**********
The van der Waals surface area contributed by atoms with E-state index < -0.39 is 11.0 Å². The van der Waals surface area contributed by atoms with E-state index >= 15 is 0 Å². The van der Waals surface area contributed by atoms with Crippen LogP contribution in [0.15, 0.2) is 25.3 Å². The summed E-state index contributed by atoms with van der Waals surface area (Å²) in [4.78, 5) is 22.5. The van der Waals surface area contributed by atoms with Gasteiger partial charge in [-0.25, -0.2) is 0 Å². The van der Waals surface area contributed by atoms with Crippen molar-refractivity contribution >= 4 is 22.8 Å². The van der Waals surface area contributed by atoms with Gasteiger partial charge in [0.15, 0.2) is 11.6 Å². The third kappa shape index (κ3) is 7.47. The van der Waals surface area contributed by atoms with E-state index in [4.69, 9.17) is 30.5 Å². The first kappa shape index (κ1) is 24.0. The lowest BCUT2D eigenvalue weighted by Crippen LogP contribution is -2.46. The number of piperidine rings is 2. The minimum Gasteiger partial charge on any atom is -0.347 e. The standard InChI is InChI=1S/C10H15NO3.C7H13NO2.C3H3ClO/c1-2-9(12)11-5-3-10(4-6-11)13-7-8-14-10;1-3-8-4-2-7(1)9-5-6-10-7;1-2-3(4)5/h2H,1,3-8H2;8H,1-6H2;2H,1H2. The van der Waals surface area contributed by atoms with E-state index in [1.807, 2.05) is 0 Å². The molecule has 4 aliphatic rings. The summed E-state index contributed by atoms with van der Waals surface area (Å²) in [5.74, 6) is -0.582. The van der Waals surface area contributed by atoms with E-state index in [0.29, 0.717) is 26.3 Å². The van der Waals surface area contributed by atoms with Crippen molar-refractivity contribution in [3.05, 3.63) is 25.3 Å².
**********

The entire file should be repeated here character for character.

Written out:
The van der Waals surface area contributed by atoms with E-state index < -0.39 is 11.0 Å². The van der Waals surface area contributed by atoms with E-state index >= 15 is 0 Å². The van der Waals surface area contributed by atoms with Crippen LogP contribution in [0.15, 0.2) is 25.3 Å². The summed E-state index contributed by atoms with van der Waals surface area (Å²) in [4.78, 5) is 22.5. The van der Waals surface area contributed by atoms with Gasteiger partial charge in [-0.25, -0.2) is 0 Å². The van der Waals surface area contributed by atoms with Crippen molar-refractivity contribution >= 4 is 22.8 Å². The van der Waals surface area contributed by atoms with Gasteiger partial charge in [0.15, 0.2) is 11.6 Å². The third kappa shape index (κ3) is 7.47. The van der Waals surface area contributed by atoms with E-state index in [4.69, 9.17) is 30.5 Å². The first kappa shape index (κ1) is 24.0. The lowest BCUT2D eigenvalue weighted by Crippen LogP contribution is -2.46. The number of piperidine rings is 2. The minimum Gasteiger partial charge on any atom is -0.347 e. The standard InChI is InChI=1S/C10H15NO3.C7H13NO2.C3H3ClO/c1-2-9(12)11-5-3-10(4-6-11)13-7-8-14-10;1-3-8-4-2-7(1)9-5-6-10-7;1-2-3(4)5/h2H,1,3-8H2;8H,1-6H2;2H,1H2. The van der Waals surface area contributed by atoms with E-state index in [1.807, 2.05) is 0 Å². The molecule has 4 aliphatic rings. The summed E-state index contributed by atoms with van der Waals surface area (Å²) in [5.74, 6) is -0.582. The van der Waals surface area contributed by atoms with E-state index in [0.29, 0.717) is 26.3 Å². The van der Waals surface area contributed by atoms with Crippen molar-refractivity contribution in [3.05, 3.63) is 25.3 Å².